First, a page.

The Iceman Cometh
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It is set in Harry Hope's decidedly downmarket Greenwich Village saloon and rooming house, in 1912. The patrons, who are all men except for three women who are prostitutes, are all dead-end alcoholics who spend every possible moment seeking oblivion in each others' company and trying to con or wheedle free drinks from Harry and the bartenders. They tend to focus much of their anticipation on the semi-regular visits of the salesman Theodore Hickman, known to them as Hickey. When Hickey finishes a tour of his business territory, which is apparently a wide expanse of the East Coast, he typically turns up at the saloon and starts the party. He buys drinks for everyone, regales them with jokes and stories, and goes on a bender of several days until his money runs out. As the play opens, the regulars are expecting Hickey to turn up soon and plan to throw Harry a surprise birthday party. The entire first act introduces the various characters and shows them bickering amongst each other, showing just how drunk and delusional they are, all the while waiting for the arrival of Hickey.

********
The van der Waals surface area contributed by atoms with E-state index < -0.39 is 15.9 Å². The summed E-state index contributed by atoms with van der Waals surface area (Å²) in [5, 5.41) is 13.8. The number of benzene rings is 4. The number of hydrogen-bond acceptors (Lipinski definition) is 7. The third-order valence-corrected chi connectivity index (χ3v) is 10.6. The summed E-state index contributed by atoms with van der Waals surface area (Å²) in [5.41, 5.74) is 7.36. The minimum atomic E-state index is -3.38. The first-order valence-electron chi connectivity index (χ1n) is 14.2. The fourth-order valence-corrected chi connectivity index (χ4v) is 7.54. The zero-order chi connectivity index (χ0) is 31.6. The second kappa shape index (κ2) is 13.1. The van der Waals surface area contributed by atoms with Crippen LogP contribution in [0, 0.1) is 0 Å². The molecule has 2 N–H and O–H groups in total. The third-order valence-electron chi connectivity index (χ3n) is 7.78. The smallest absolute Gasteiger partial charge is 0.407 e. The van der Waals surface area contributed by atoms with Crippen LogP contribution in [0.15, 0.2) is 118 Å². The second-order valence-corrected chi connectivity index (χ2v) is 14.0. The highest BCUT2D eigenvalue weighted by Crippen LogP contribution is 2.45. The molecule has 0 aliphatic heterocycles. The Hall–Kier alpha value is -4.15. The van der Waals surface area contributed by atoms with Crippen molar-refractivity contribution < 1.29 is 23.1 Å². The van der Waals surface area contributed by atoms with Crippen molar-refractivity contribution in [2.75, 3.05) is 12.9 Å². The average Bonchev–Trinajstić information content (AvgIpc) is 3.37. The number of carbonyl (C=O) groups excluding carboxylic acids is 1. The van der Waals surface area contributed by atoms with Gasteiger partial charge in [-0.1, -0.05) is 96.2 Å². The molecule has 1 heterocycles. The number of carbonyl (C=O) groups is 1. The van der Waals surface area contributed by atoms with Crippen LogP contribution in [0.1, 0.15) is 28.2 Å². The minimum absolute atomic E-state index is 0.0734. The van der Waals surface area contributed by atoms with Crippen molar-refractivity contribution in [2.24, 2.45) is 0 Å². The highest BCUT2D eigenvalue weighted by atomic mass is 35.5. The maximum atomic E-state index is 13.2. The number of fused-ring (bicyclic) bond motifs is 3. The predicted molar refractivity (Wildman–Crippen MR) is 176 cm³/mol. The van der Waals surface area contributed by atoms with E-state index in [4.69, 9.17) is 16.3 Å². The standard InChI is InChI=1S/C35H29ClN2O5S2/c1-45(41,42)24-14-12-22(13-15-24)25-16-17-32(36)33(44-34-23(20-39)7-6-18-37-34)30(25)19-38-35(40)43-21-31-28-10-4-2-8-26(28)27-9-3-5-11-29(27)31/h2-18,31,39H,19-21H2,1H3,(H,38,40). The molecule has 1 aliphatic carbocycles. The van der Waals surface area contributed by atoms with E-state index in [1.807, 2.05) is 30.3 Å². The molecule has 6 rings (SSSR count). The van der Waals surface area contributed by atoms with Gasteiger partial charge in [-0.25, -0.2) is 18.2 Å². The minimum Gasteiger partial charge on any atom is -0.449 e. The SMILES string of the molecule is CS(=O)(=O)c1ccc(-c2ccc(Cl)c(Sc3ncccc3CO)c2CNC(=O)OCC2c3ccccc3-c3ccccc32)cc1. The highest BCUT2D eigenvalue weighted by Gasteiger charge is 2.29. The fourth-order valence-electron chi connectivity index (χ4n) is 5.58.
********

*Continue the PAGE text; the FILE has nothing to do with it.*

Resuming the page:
When Hickey finally arrives, his behavior throws the other characters into turmoil. He insists, with as much charisma as ever, but now lumped together with the zeal of a recent convert, that he sees life clearly now as never before, because he is sober. He hectors his former drinking companions that they are meaninglessly clinging to "pipe dreams" of some kind of positive change in their lives, while continuing to drown their sorrows exactly as before. (This is true; the ex-cop and carny hustler tell each other they will ask for their old jobs back on the police force or with the circus, the bartender says he will marry his prostitute girlfriend, etc., with seemingly no chance of any of this coming to pass. One character is even nicknamed Jimmy Tomorrow for his constant protestations.) Hickey wants the characters to cast away their delusions and embrace the hopelessness of their fates. He takes on this task with a near-maniacal fervor. How he goes about his mission, how the other characters respond, and their efforts to find out what has wrought this change in Hickey, take over four hours to resolve. Eventually, after most of the characters briefly leave the bar intending to show Hickey that they actually intend to accomplish their dreams, they all return and are even more upset with Hickey. Hickey, who had earlier told the other characters that his wife had died and that she was murdered, admits that he actually killed her. The police arrive, apparently called by Hickey himself, and Hickey justifies the murder in a dramatic monologue, saying that he did it out of love for her. The other characters conclude that Hickey is insane. Almost everyone remains at the bar. At the end of the play, the youngest character, Don, kills himself.
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